One of the things that has been somewhat misrepresented out of the policy we’ve proposed relates to teacher pay that we have proposed that there should be a shift where systems recognise and reward teachers against their progression, against the Australian Federal standards for teachers. These are nationally agreed professional standards developed by (indistinct) where teachers can seek to be assessed as highly accomplished teachers or lead teachers in their school environment and some systems have already made the shift to recognise teachers against those benchmarks. I think that is really important that the quality of teachers is the most important thing in the in-school performance of your students and that if we can better reward and better incentivise teachers to be recognised for their standing within a school, their personal capabilities within the classroom, then that’s a good thing. It is not performance pay as the AEU and others have sought to characterise it. We’re not about to say we are going to go down a path of paying teachers based on NAPLAN scores or the like, it is simply about supporting teachers who have reached those levels of high accomplishment, have had that demonstrated, encouraging them to be staying in the teaching system, in the classroom and ultimately, perhaps of a little more importance to the government system, being able to demonstrate how many of those highly accomplished teachers we have in different schools and incentivise them to teach in disadvantaged schools where they can be of critical importance to getting transformation occurring. So, that’s the sort of reform picture.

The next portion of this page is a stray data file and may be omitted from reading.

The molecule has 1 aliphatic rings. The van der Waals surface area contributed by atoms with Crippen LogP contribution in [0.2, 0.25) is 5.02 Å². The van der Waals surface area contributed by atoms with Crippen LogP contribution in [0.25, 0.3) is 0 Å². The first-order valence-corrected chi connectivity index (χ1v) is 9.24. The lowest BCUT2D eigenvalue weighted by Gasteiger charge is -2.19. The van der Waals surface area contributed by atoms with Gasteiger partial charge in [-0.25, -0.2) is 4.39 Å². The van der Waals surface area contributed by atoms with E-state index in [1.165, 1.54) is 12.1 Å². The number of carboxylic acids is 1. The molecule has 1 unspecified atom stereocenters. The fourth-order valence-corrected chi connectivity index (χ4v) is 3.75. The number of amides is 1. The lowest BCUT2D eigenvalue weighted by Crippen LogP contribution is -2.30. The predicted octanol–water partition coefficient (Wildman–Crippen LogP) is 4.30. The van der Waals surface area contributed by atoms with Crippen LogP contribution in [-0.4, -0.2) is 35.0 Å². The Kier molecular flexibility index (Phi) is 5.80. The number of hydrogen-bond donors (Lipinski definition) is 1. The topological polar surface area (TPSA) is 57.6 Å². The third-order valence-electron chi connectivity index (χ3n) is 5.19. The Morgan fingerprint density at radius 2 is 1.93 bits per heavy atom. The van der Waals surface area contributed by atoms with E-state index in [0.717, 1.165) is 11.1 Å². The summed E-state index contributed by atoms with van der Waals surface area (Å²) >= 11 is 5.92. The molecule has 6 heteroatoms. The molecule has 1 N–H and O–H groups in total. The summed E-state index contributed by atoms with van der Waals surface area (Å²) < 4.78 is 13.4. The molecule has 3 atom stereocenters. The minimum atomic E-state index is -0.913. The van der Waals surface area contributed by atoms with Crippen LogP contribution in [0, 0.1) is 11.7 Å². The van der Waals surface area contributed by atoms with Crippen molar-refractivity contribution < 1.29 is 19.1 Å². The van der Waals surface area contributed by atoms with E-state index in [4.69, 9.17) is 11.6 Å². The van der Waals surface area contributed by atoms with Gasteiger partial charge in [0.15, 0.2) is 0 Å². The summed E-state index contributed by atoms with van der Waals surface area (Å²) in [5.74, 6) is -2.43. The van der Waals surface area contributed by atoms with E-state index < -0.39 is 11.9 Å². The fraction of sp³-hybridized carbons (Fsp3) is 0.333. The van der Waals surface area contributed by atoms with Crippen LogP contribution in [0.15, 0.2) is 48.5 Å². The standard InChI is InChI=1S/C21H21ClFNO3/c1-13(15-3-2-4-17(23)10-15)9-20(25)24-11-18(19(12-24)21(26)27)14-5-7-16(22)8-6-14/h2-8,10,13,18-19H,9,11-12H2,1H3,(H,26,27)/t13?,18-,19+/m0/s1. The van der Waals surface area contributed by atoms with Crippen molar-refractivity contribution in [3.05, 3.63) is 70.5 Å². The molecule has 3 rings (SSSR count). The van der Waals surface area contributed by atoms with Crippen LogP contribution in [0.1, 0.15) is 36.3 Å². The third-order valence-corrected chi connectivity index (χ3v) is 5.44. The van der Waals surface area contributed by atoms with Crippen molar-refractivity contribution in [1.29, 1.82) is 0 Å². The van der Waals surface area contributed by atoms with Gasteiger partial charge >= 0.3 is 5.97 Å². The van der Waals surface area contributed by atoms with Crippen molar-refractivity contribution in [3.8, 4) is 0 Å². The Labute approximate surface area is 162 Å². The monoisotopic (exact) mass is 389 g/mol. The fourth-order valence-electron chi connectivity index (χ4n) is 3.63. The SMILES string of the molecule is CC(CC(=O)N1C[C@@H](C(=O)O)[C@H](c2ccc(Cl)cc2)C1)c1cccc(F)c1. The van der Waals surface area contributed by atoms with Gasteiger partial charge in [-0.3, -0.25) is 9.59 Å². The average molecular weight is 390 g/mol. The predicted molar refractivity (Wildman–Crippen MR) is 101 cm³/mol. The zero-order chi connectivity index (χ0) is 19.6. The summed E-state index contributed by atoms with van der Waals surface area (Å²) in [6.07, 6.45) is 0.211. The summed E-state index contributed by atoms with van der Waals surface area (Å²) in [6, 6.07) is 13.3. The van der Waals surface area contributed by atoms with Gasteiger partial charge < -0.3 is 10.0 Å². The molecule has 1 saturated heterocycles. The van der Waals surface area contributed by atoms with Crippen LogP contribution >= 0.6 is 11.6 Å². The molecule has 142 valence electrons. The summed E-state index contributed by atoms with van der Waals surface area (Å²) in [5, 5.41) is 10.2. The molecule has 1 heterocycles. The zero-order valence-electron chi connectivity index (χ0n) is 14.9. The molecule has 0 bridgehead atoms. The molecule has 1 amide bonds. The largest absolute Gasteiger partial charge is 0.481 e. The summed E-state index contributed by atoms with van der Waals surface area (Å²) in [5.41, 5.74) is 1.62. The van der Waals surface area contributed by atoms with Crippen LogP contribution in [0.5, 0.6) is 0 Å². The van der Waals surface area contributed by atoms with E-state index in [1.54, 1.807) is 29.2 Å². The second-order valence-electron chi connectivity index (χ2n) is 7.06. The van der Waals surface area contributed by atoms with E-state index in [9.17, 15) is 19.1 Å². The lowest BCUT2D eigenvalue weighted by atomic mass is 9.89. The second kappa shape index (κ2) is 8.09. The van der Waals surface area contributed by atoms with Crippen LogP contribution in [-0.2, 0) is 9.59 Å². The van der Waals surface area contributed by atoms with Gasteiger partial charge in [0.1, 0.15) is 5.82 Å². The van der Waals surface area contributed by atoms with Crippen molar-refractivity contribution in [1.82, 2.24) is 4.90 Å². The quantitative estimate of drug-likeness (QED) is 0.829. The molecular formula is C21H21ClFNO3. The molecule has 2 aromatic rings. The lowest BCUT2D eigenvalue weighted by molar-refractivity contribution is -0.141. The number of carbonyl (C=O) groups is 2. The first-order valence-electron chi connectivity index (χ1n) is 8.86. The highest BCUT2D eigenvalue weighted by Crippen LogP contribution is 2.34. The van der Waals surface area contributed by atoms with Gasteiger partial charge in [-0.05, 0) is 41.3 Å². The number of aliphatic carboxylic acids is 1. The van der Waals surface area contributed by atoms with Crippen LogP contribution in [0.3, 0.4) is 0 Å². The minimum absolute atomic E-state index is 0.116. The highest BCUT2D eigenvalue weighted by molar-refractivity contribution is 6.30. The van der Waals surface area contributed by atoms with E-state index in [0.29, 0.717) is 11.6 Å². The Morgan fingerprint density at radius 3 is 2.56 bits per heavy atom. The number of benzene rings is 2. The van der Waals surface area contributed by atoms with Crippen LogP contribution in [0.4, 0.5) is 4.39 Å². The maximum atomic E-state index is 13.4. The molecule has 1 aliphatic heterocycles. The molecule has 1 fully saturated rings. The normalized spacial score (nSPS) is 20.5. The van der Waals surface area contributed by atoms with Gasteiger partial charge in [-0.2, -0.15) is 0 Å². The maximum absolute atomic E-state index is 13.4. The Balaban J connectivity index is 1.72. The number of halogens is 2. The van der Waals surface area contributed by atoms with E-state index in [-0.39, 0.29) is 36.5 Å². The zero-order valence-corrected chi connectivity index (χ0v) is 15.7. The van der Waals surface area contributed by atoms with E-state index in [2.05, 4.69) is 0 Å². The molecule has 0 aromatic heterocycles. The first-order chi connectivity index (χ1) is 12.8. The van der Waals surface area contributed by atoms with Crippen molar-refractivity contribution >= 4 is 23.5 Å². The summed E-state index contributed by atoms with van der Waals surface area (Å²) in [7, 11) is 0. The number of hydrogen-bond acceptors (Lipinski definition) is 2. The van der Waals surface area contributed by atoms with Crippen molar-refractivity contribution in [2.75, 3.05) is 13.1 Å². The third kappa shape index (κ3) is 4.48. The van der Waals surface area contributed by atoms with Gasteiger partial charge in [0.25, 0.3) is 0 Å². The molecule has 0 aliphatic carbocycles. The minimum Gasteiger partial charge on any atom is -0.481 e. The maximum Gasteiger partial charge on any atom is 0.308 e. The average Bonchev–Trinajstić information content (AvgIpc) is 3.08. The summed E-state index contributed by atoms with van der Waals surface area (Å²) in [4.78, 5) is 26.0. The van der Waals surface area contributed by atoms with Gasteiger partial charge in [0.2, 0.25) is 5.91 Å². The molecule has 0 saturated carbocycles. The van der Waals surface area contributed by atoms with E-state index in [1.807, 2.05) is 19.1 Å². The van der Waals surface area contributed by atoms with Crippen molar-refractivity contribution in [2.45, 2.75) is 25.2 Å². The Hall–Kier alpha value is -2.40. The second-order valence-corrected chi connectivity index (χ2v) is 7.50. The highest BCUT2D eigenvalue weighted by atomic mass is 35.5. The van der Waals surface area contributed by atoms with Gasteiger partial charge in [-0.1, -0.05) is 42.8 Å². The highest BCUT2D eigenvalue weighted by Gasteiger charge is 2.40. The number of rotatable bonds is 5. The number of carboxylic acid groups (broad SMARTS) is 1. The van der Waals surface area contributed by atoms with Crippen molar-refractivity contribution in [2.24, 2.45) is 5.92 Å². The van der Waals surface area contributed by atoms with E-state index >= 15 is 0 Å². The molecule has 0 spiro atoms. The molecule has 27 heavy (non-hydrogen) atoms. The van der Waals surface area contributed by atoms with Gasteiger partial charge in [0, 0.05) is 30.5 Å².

The last thing I wanted to touch on is values and parental choice which Jamie mentioned at the outset that it is a core belief of the Coalition Government, that we support the right of parents to be able to choose the education for their children across the government system and the different non-government systems. We also support that right of non-government schools to be able to, within the appropriate safeguards, run their schools according to the values upon which that school was founded, to be able to employ their teachers in concurrence with the values of that school. To be able to make all of those decisions themselves and we wont be proposing changes to laws that impact on your ability to make those operational decisions, make those staffing decisions as entities and that we will continue, of course, to support good programmes such as the grant funding and so forth for your operation in the future.